• Sondra Williams.   Hark the Voice  (Atlantic, SD R003, 12″, vinyl disc-LP, 1967)

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The Irish Session of the Future!

19 11 2007

We have lots of Irish music here at the ARChive (the entire Green Linnet catalog, for example), but I don’t think we’ve got anything like this. Here is a video of someone playing a very convincing set of jigs on a game for the Nintendo DS called “Daigasso! Band Brothers.”

I’m not sure how well it would go over so well at a session (especially the ones I like), but played that well I imagine it’d fare no worse than a poorly-played bohdrán.

There’s lots of music out there on youtube that’s made strange/beautiful because it’s played on an anachronous instrument.  I love this one of someone playing Britney Spears’s “Toxic” on the ukulele. What else in the strange/beautiful category is out there that you like? Report your findings in the comments, please!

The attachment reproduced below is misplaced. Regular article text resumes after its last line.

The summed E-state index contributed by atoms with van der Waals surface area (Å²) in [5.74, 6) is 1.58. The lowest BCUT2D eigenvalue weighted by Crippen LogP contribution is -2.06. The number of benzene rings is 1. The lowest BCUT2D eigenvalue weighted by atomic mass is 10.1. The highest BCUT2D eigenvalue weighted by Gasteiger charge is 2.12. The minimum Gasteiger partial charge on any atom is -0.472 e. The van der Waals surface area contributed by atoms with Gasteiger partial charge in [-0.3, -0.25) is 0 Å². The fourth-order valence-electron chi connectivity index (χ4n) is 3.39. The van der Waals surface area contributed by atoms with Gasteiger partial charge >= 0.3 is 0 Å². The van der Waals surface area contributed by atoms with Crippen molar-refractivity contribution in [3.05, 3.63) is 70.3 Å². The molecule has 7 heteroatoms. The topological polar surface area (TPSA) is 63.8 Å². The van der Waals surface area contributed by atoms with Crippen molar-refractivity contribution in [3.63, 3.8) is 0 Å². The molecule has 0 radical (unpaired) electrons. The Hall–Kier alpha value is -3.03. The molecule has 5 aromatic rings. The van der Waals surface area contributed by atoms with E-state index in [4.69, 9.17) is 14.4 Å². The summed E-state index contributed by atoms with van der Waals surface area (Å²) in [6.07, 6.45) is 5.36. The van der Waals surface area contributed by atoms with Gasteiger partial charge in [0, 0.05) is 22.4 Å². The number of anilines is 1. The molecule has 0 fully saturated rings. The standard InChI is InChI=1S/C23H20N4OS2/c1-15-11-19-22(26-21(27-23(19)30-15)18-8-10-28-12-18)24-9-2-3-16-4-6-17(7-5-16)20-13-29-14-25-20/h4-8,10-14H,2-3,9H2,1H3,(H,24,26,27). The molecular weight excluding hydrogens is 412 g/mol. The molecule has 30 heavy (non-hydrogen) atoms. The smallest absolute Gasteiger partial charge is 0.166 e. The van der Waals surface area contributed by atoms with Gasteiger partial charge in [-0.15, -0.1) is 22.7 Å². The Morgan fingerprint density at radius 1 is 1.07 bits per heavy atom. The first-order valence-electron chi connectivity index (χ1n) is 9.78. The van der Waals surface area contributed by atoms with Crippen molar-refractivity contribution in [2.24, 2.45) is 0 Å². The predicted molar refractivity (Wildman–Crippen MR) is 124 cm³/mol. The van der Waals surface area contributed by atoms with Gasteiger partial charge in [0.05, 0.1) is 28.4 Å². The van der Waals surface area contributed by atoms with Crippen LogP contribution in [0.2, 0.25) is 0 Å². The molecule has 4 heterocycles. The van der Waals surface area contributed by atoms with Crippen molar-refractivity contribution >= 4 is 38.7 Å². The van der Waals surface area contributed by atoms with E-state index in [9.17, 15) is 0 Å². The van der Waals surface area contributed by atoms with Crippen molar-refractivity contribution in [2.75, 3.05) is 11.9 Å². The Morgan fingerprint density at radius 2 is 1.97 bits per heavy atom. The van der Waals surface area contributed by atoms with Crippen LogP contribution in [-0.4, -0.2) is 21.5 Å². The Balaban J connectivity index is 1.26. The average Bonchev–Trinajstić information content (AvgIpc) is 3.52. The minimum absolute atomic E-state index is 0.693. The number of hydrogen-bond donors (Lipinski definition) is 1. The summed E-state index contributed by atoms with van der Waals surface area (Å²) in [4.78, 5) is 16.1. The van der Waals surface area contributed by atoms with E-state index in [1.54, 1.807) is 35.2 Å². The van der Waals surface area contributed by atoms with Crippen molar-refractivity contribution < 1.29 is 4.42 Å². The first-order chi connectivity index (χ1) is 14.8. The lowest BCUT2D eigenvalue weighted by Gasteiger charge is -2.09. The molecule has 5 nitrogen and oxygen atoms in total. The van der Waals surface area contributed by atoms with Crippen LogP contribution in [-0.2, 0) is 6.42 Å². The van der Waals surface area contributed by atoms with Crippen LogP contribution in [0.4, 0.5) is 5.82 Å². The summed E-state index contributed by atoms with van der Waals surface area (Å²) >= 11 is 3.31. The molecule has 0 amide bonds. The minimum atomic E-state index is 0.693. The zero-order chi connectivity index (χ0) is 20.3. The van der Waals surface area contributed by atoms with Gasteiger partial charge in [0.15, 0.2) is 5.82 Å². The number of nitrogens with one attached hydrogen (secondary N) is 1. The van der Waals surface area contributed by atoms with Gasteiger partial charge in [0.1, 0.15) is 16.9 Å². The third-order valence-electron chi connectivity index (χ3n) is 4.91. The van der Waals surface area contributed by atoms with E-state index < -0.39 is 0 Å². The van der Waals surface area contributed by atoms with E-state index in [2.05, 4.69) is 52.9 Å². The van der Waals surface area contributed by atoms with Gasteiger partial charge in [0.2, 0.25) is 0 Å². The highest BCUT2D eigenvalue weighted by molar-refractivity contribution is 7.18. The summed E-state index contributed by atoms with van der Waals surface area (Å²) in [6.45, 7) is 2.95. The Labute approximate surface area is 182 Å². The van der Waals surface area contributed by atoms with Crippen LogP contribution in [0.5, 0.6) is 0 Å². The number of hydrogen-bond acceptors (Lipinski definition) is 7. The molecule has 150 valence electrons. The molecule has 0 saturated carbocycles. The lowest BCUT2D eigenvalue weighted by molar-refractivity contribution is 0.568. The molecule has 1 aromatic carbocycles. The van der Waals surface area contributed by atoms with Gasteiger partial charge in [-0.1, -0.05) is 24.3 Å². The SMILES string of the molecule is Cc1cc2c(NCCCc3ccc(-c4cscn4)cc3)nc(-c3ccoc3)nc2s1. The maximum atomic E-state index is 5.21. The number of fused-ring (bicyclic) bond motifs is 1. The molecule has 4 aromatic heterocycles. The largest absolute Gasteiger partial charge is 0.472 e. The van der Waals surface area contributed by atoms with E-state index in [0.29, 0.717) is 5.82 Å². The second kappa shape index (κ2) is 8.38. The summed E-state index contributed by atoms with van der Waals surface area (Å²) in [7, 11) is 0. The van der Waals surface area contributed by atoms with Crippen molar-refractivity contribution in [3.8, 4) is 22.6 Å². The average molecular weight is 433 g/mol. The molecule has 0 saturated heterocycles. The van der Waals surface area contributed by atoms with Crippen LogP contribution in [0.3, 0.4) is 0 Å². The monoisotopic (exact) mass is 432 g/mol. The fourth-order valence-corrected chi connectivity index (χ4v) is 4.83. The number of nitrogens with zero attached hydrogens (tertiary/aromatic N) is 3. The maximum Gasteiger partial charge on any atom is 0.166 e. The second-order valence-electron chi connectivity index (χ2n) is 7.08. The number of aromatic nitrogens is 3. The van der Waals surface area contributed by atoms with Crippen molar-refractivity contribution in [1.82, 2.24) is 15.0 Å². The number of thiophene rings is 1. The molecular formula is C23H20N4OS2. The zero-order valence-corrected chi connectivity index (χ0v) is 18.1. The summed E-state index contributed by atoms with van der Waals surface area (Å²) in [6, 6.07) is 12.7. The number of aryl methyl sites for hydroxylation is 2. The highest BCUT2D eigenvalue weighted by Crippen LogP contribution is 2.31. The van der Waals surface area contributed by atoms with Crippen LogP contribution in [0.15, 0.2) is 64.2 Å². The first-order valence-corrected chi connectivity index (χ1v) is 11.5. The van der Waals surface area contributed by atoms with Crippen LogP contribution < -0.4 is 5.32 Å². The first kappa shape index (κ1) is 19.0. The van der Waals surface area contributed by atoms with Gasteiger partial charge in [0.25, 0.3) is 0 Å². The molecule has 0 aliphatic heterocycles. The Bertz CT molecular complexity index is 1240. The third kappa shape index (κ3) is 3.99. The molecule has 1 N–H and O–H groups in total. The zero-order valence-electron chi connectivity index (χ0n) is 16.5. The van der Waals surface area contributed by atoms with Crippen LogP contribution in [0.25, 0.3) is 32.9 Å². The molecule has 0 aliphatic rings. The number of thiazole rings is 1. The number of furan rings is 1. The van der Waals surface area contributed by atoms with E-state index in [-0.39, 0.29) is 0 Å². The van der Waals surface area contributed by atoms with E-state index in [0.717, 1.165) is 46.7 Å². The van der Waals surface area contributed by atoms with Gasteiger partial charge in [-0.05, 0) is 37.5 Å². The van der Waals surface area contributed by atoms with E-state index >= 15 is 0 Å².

Dr.D.





Beat & the Unbeat

29 08 2007

Never one to miss an opportunity to hear some Spontaneous Beat Prosody, while grazing at a local purveyor of vinyl slabs I recently laid a paper George Washington head on the checked-out counter and strolled away with this item.

cafe bizzcafe bizz2

Click here to take a tour of Greenwich Village in the early 1960s. Jean Shepherd does the narrating.

Beat & the Unbeat items at the ARChive of Contemporary Music:
Kenneth Patchen With the Chamber Jazz Sextet Kenneth Patchen Reads His Poetry
Jack Kerouac With Steve Allen Poetry for the Beat Generation
Allen Ginsberg Howl & Other Poems